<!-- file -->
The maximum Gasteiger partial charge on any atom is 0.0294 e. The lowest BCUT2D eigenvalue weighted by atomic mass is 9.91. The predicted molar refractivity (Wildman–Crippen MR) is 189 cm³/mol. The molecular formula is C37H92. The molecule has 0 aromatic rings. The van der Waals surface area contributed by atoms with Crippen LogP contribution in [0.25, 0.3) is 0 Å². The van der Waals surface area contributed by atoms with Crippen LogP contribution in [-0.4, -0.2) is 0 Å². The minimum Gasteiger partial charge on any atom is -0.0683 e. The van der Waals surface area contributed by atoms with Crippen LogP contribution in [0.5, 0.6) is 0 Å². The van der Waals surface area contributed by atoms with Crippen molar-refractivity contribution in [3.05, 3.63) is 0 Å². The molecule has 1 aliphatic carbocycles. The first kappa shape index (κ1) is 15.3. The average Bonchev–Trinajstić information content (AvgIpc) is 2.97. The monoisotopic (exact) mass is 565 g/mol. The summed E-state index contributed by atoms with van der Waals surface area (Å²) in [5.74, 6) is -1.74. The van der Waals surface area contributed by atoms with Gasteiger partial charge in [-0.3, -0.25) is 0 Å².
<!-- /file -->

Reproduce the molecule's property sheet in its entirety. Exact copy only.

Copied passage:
The maximum Gasteiger partial charge on any atom is 0.0294 e. The lowest BCUT2D eigenvalue weighted by atomic mass is 9.91. The predicted molar refractivity (Wildman–Crippen MR) is 189 cm³/mol. The molecular formula is C37H92. The molecule has 0 aromatic rings. The van der Waals surface area contributed by atoms with Crippen LogP contribution in [0.25, 0.3) is 0 Å². The van der Waals surface area contributed by atoms with Crippen LogP contribution in [-0.4, -0.2) is 0 Å². The minimum Gasteiger partial charge on any atom is -0.0683 e. The van der Waals surface area contributed by atoms with Crippen LogP contribution in [0.5, 0.6) is 0 Å². The van der Waals surface area contributed by atoms with Crippen molar-refractivity contribution in [3.05, 3.63) is 0 Å². The molecule has 1 aliphatic carbocycles. The first kappa shape index (κ1) is 15.3. The average Bonchev–Trinajstić information content (AvgIpc) is 2.97. The monoisotopic (exact) mass is 565 g/mol. The summed E-state index contributed by atoms with van der Waals surface area (Å²) in [5.74, 6) is -1.74. The van der Waals surface area contributed by atoms with Gasteiger partial charge in [-0.3, -0.25) is 0 Å².